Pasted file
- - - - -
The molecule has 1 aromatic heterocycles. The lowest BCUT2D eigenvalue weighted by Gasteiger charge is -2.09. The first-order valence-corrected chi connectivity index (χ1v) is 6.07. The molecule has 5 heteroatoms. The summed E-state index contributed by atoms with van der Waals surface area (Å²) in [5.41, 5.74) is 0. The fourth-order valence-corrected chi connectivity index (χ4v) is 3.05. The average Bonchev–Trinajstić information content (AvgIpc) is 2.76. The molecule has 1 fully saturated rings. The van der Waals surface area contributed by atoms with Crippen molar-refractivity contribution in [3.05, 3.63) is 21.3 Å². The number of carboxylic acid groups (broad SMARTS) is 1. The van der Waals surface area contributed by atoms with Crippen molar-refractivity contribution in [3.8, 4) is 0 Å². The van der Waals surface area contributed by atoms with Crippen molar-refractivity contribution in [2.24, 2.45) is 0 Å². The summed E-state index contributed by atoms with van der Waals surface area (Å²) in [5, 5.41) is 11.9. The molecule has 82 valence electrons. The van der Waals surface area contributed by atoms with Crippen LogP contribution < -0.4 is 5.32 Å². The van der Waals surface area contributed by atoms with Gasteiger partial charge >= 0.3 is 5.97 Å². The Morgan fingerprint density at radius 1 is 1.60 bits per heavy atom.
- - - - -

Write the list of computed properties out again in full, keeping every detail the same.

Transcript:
The molecule has 1 aromatic heterocycles. The lowest BCUT2D eigenvalue weighted by Gasteiger charge is -2.09. The first-order valence-corrected chi connectivity index (χ1v) is 6.07. The molecule has 5 heteroatoms. The summed E-state index contributed by atoms with van der Waals surface area (Å²) in [5.41, 5.74) is 0. The fourth-order valence-corrected chi connectivity index (χ4v) is 3.05. The average Bonchev–Trinajstić information content (AvgIpc) is 2.76. The molecule has 1 fully saturated rings. The van der Waals surface area contributed by atoms with Crippen molar-refractivity contribution in [3.05, 3.63) is 21.3 Å². The number of carboxylic acid groups (broad SMARTS) is 1. The van der Waals surface area contributed by atoms with Crippen molar-refractivity contribution in [3.8, 4) is 0 Å². The van der Waals surface area contributed by atoms with Crippen molar-refractivity contribution in [2.24, 2.45) is 0 Å². The summed E-state index contributed by atoms with van der Waals surface area (Å²) in [5, 5.41) is 11.9. The molecule has 82 valence electrons. The van der Waals surface area contributed by atoms with Crippen LogP contribution < -0.4 is 5.32 Å². The van der Waals surface area contributed by atoms with Gasteiger partial charge >= 0.3 is 5.97 Å². The Morgan fingerprint density at radius 1 is 1.60 bits per heavy atom.